The second ruling had to due with a Bed and Breakfast run by Peter and Hazelmary Bull, in the small resort town of Marazion in Cornwall, at the extreme southwest tip of England.  The Bulls are a Christian couple of about seventy.  A few years ago, a man in his thirties booked a room in their house, then showed up with his gay lover.  The Bulls asked the couple to take separate rooms, since as Christians, they did not accept unmarried couples as guests in their home, either heterosexual, or homosexual.  The man brought suit, and now, has won the suit, and some $6000 in damages.  (A lot, one would think, for not being allowed to stay at a hotel -- if I were given equal damages from every hotel I was not allowed to stay at in China, I might be able to buy my own B & B!) 

So is this a sign of the times?  Has the England of King Alfred, John Wycliffe, John Wesley, and C. S. Lewis now become a de-Christianized, secularized haven of infidels?

One might think so, judging also by church attendance figures, which have been steadily declining for decades. 

Yet that is not the overwhelming impression I get, over the now, seven or so months I have spent in the UK.  Christianity does not appear to be on its last legs:

* Saturday I went looking for the Uffington White Horse, a 3000 year old figure of a horse made of chalk, longer than a football field, on a hill that now belongs to Oxfordshire.  This figure was celebrated in G. K. Chesterton's rousing Ballad of the White Horse

Unfortunately I did not find the horse.  But I did find the town of Faringdon, which I hoped would be within walking distance.  (The distance was not the problem -- finding a path was.) 

Anyway, the old market town was charming enough, its winding roads flanked by 3-story shops crowding against one another, bringing one into the town square.  Within a few blocks, I noticed four churches.  There was also a Christian bookstore in the town square.  You need some business to run a book store, these days, with on-line competition.  I also noticed a "Jesus is the answer" type banner along the way. 

* Christians in Oxford sponsored a series of evangelistic meetings, led by Tim Keller, the Manhattan pastor, this week.  Total attendance for Keller's meetings (there were other meetings as well) was probably about 2500-3000, including  repeat visitors over five days.  Obviously most in attendance were Christians, but also obviously most Christians in Oxford did not come. 

Keller's presentations were quite good, I thought, based on the stories of the Gospel of John, and followed by lively questions.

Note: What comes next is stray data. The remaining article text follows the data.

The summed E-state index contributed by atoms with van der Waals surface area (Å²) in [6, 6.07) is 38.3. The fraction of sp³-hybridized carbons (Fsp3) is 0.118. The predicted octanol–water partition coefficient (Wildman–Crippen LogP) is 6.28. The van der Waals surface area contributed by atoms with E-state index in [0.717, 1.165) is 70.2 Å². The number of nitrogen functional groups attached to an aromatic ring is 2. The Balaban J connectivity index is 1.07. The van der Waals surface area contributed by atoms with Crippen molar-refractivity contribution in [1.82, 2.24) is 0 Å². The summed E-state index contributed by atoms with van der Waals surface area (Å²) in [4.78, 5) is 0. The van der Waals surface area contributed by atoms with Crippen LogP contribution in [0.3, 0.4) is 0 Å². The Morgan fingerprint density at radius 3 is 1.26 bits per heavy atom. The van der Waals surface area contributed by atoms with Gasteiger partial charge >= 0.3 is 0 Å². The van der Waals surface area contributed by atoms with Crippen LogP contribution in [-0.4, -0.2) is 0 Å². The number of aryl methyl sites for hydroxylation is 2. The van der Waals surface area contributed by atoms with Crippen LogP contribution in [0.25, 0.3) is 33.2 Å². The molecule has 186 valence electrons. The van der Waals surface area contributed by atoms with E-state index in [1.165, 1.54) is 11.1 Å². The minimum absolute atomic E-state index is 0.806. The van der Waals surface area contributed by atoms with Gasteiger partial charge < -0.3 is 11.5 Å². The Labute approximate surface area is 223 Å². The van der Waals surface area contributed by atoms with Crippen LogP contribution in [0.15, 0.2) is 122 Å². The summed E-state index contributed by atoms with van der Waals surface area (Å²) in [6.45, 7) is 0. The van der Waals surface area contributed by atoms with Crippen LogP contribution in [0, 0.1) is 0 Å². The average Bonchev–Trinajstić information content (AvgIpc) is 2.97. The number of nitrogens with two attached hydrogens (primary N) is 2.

* I knew that the church was pretty healthy here in Oxford.  There are dozens of churches in this small city, including two ancient churches -- St. Aldates and St. Ebbes -- within a block of each other, that are very large, and cooperate on outreaches like this one.  One could, of course, ascribe the vigor of Oxford Christianity to its spiritual traditions -- colleges generally also have chapels -- or to the influx of more pious foreigners.  (I have met Christians from more than 40 countries, here, which makes for interesting potlucks in the International Pastorate!)

Also, it may be that in England, Christianity is more popular among the educated classes, than in society as a whole.  Indeed, one girl (a foreigner) who works in an office of 60 or 70, said she was the only Christian in the office. 

OCMS, once an Anglican church, across Port Meadow, where
horses and cattle have grazed for millennia.  The ruins of
Godwin nunnery lies to my back half  a kilometer.
There are plenty  of other churches in town,
though, still doing a booming business, and Godwin
seems sometimes to have served as a whorehouse during
the alleged "Age of Faith."  Smaller numbers may,
perhaps, serve the cause of mission clarity.
* On an earlier visit, I road a bus up to Stratford on Avon, where William Shakespeare was born, and conducted business.  His grave is at Trinity Church.  This church holds a lively evangelical fellowship.  They  have a good little Christian bookstore in the back, which of course also sells souvenirs, but also books on miracles, for instance.  The church looks pious for the great man whose bones it holds. 

* I've been staying at Wycliffe Hall, which is, among other things, a training facility for young Anglican clergy.  There seem to be plenty of enthusiastic young trainees, also at Aldate and Ebbes. 

So how is Christianity doing in Britain?  From passing visits, it doesn't look like it's about to fade away and disappear.  Maybe nominal Christianity is on the ropes.  Most identify with Christianity and don't want to lose the magnificent historical and cultural memory that the churches hold, and that are entwined about such quinscientental celebrations as Christmas.  Serious Christians are fewer in number, as perhaps they usually have been, but it doesn't look at all like they're about to go away.

Friday, February 10, 2012

Richard Carrier, the One True Philosopher, takes on God, again

Richard Carrier, apparently, has another new book out.  Long-time readers of this blog will know that I have mixed feelings about Dr. Carrier: those feelings might be described as one part respect, mixed with two parts "affectionate contempt," and three parts dumbfounded awe.